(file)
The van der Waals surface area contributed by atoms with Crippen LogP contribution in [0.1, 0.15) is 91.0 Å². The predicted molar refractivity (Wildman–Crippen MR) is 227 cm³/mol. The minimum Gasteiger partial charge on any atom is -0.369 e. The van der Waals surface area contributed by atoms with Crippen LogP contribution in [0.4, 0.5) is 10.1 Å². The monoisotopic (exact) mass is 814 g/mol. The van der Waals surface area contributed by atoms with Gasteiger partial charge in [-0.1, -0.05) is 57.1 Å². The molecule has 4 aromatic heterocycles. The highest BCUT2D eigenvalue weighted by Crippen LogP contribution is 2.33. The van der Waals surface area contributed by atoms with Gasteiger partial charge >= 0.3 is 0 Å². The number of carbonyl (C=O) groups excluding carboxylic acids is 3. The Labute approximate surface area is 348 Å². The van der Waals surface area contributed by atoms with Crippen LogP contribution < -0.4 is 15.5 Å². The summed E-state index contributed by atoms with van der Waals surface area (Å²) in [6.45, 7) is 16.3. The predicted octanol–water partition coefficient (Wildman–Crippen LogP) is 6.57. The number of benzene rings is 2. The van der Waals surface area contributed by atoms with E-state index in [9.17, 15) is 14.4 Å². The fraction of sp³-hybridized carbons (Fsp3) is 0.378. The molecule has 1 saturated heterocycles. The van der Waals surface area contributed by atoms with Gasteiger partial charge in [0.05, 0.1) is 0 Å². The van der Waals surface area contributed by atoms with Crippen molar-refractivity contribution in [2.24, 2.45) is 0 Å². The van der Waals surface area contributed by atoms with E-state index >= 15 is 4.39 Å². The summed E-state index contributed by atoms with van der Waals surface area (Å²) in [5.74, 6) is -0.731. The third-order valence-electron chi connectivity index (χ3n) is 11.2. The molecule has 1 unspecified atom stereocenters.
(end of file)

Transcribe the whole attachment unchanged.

The van der Waals surface area contributed by atoms with Crippen LogP contribution in [0.1, 0.15) is 91.0 Å². The predicted molar refractivity (Wildman–Crippen MR) is 227 cm³/mol. The minimum Gasteiger partial charge on any atom is -0.369 e. The van der Waals surface area contributed by atoms with Crippen LogP contribution in [0.4, 0.5) is 10.1 Å². The monoisotopic (exact) mass is 814 g/mol. The van der Waals surface area contributed by atoms with Gasteiger partial charge in [-0.1, -0.05) is 57.1 Å². The molecule has 4 aromatic heterocycles. The highest BCUT2D eigenvalue weighted by Crippen LogP contribution is 2.33. The van der Waals surface area contributed by atoms with Gasteiger partial charge >= 0.3 is 0 Å². The number of carbonyl (C=O) groups excluding carboxylic acids is 3. The Labute approximate surface area is 348 Å². The van der Waals surface area contributed by atoms with Crippen LogP contribution < -0.4 is 15.5 Å². The summed E-state index contributed by atoms with van der Waals surface area (Å²) in [6.45, 7) is 16.3. The predicted octanol–water partition coefficient (Wildman–Crippen LogP) is 6.57. The number of benzene rings is 2. The van der Waals surface area contributed by atoms with E-state index in [9.17, 15) is 14.4 Å². The fraction of sp³-hybridized carbons (Fsp3) is 0.378. The molecule has 1 saturated heterocycles. The van der Waals surface area contributed by atoms with Gasteiger partial charge in [0.05, 0.1) is 0 Å². The van der Waals surface area contributed by atoms with Crippen molar-refractivity contribution in [2.24, 2.45) is 0 Å². The van der Waals surface area contributed by atoms with E-state index >= 15 is 4.39 Å². The summed E-state index contributed by atoms with van der Waals surface area (Å²) in [5.74, 6) is -0.731. The third-order valence-electron chi connectivity index (χ3n) is 11.2. The molecule has 1 unspecified atom stereocenters.